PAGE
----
The remaining cabinet members met and voted for Alexander Kolchak to become the head of government with emergency powers.
Alexander Kolchak was named Supreme Ruler, and he promoted himself to full admiral.
The Left SR leaders in Russia denounced Alexander Kolchak and called for his assassination.
Alexander Kolchak pursued a policy of persecuting revolutionaries as well as Socialists of several factions.
Alexander Kolchak acknowledged all of Russia's debts, returned nationalized factories and plants to their owners, granted concessions to foreign investors, dispersed trade unions, persecuted Marxists, and disbanded the soviets.
The American president Woodrow Wilson was strongly hostile towards Alexander Kolchak, openly doubted his word, and was against diplomatic recognition.
Alexander Kolchak had aroused dislike of potential allies, including the Czechoslovak Legion and the Polish 5th Rifle Division.
Alexander Kolchak came under threat from other quarters: local opponents began to agitate and international support began to wane, with even the British turning more towards Denikin.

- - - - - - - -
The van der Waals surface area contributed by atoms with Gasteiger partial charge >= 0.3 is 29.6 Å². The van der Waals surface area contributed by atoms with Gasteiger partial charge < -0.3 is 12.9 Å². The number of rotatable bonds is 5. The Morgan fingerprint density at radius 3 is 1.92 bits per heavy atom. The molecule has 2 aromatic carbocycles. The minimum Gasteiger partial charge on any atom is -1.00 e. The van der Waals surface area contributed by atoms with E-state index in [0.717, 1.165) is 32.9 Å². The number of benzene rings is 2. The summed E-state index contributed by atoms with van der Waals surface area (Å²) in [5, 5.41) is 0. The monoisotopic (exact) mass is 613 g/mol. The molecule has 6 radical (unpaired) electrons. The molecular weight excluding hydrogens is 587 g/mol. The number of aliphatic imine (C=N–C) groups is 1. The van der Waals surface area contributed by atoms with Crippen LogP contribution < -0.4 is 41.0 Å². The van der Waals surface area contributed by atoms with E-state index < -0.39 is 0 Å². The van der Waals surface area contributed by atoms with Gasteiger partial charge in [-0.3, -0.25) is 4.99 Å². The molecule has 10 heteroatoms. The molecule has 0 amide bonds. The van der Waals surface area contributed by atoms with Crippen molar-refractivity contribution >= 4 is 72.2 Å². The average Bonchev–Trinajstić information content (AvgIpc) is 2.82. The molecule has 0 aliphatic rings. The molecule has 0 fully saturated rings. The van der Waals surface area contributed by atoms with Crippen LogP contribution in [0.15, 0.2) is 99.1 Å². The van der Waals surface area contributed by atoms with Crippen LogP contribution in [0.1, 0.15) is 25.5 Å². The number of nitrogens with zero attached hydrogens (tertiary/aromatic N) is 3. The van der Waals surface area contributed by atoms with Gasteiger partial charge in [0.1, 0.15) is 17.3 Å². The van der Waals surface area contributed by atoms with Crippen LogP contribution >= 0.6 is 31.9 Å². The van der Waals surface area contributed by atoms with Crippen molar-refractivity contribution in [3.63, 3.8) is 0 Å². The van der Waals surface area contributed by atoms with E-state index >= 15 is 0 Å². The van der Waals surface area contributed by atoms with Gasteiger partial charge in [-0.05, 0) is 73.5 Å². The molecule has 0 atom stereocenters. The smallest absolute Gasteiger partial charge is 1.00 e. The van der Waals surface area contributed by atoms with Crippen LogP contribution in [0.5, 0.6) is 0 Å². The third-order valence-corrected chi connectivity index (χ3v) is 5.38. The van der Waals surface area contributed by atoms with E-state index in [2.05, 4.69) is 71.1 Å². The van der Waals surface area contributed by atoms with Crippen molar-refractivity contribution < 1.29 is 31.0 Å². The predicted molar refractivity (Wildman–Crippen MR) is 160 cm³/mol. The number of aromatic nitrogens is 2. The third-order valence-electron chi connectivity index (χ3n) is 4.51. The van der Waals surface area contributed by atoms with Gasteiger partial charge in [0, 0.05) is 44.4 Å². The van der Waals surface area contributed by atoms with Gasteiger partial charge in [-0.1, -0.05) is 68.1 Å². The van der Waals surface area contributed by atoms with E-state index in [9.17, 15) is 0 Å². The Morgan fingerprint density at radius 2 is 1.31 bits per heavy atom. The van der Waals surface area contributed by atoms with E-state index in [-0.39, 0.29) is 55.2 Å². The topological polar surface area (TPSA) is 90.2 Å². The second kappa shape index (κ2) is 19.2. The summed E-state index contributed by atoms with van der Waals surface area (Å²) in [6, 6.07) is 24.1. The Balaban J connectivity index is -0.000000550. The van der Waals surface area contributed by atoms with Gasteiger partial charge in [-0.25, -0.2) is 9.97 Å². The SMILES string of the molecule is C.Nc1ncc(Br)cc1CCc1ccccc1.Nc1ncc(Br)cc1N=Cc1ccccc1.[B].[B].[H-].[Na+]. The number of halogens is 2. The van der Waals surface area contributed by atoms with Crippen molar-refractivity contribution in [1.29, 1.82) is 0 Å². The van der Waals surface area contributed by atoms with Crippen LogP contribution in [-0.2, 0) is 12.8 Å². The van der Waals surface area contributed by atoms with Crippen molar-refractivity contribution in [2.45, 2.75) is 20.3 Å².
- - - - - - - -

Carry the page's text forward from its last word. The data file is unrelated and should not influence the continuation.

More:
Alexander Kolchak had left Omsk on the 13th for Irkutsk along the Trans-Siberian Railroad.
Alexander Kolchak was then promised safe passage by the Czechoslovaks to the British military mission in Irkutsk.
Admiral Alexander Kolchak's government was not successful from the time of his taking the position of "Supreme Ruler" until his death.
Alexander Kolchak failed to convince potentially friendly Finland to join with him against the Bolsheviks.
Alexander Kolchak was unable to win diplomatic recognition from any nation in the world, even the United Kingdom.
Monuments dedicated to Alexander Kolchak were built in Saint Petersburg in 2002 and in Irkutsk in 2004, despite objections from some former communist and left-wing politicians, as well as former Soviet army veterans.
Alexander Kolchak's memorial in St Petersburg is a frequent target of vandalism.
Alexander Kolchak was a prominent expert on naval mines and a member of the Russian Geographical Society.